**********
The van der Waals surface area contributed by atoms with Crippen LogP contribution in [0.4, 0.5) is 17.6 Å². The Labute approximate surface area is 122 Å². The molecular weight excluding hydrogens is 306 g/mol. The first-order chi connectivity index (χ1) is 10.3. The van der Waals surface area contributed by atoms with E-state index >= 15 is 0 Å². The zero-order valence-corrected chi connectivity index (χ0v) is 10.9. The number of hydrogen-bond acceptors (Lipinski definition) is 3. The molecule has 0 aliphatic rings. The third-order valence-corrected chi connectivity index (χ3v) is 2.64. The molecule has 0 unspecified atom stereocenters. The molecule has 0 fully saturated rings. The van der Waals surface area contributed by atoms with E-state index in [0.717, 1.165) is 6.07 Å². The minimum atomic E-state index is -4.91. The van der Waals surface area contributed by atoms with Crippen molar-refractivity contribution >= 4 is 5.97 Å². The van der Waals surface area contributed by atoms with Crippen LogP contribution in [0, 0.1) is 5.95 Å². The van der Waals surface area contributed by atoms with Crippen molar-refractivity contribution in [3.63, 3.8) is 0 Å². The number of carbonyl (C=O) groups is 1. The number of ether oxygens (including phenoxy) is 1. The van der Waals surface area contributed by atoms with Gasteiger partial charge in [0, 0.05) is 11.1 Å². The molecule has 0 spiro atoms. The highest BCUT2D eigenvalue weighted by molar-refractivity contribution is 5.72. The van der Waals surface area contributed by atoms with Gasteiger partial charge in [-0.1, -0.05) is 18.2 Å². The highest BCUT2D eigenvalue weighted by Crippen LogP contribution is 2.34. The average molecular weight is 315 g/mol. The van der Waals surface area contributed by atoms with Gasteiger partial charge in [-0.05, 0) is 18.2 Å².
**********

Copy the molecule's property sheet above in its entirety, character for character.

The van der Waals surface area contributed by atoms with Crippen LogP contribution in [0.4, 0.5) is 17.6 Å². The Labute approximate surface area is 122 Å². The molecular weight excluding hydrogens is 306 g/mol. The first-order chi connectivity index (χ1) is 10.3. The van der Waals surface area contributed by atoms with E-state index >= 15 is 0 Å². The zero-order valence-corrected chi connectivity index (χ0v) is 10.9. The number of hydrogen-bond acceptors (Lipinski definition) is 3. The molecule has 0 aliphatic rings. The third-order valence-corrected chi connectivity index (χ3v) is 2.64. The molecule has 0 unspecified atom stereocenters. The molecule has 0 fully saturated rings. The van der Waals surface area contributed by atoms with E-state index in [0.717, 1.165) is 6.07 Å². The minimum atomic E-state index is -4.91. The van der Waals surface area contributed by atoms with Crippen molar-refractivity contribution >= 4 is 5.97 Å². The van der Waals surface area contributed by atoms with Crippen LogP contribution in [0, 0.1) is 5.95 Å². The van der Waals surface area contributed by atoms with Crippen molar-refractivity contribution in [3.63, 3.8) is 0 Å². The number of carbonyl (C=O) groups is 1. The number of ether oxygens (including phenoxy) is 1. The van der Waals surface area contributed by atoms with Gasteiger partial charge in [0, 0.05) is 11.1 Å². The molecule has 0 spiro atoms. The highest BCUT2D eigenvalue weighted by molar-refractivity contribution is 5.72. The van der Waals surface area contributed by atoms with Gasteiger partial charge in [-0.1, -0.05) is 18.2 Å². The highest BCUT2D eigenvalue weighted by Crippen LogP contribution is 2.34. The average molecular weight is 315 g/mol. The van der Waals surface area contributed by atoms with Gasteiger partial charge in [-0.05, 0) is 18.2 Å².